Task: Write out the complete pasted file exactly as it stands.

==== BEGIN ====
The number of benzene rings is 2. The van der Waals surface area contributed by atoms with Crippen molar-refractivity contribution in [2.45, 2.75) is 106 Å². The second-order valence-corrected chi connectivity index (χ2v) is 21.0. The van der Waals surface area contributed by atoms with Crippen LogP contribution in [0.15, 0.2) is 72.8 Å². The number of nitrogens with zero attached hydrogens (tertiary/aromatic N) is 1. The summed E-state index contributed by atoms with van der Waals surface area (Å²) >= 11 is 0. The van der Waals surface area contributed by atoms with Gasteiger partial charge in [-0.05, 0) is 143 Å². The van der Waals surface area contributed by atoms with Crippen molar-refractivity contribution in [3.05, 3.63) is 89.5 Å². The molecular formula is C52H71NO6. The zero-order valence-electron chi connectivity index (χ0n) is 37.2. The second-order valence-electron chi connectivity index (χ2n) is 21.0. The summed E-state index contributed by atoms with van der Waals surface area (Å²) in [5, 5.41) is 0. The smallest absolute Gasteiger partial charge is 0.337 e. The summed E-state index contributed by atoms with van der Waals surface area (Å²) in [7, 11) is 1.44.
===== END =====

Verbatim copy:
The number of benzene rings is 2. The van der Waals surface area contributed by atoms with Crippen molar-refractivity contribution in [2.45, 2.75) is 106 Å². The second-order valence-corrected chi connectivity index (χ2v) is 21.0. The van der Waals surface area contributed by atoms with Crippen LogP contribution in [0.15, 0.2) is 72.8 Å². The number of nitrogens with zero attached hydrogens (tertiary/aromatic N) is 1. The summed E-state index contributed by atoms with van der Waals surface area (Å²) >= 11 is 0. The van der Waals surface area contributed by atoms with Gasteiger partial charge in [-0.05, 0) is 143 Å². The van der Waals surface area contributed by atoms with Crippen molar-refractivity contribution in [3.05, 3.63) is 89.5 Å². The molecular formula is C52H71NO6. The zero-order valence-electron chi connectivity index (χ0n) is 37.2. The second-order valence-electron chi connectivity index (χ2n) is 21.0. The summed E-state index contributed by atoms with van der Waals surface area (Å²) in [5, 5.41) is 0. The smallest absolute Gasteiger partial charge is 0.337 e. The summed E-state index contributed by atoms with van der Waals surface area (Å²) in [7, 11) is 1.44.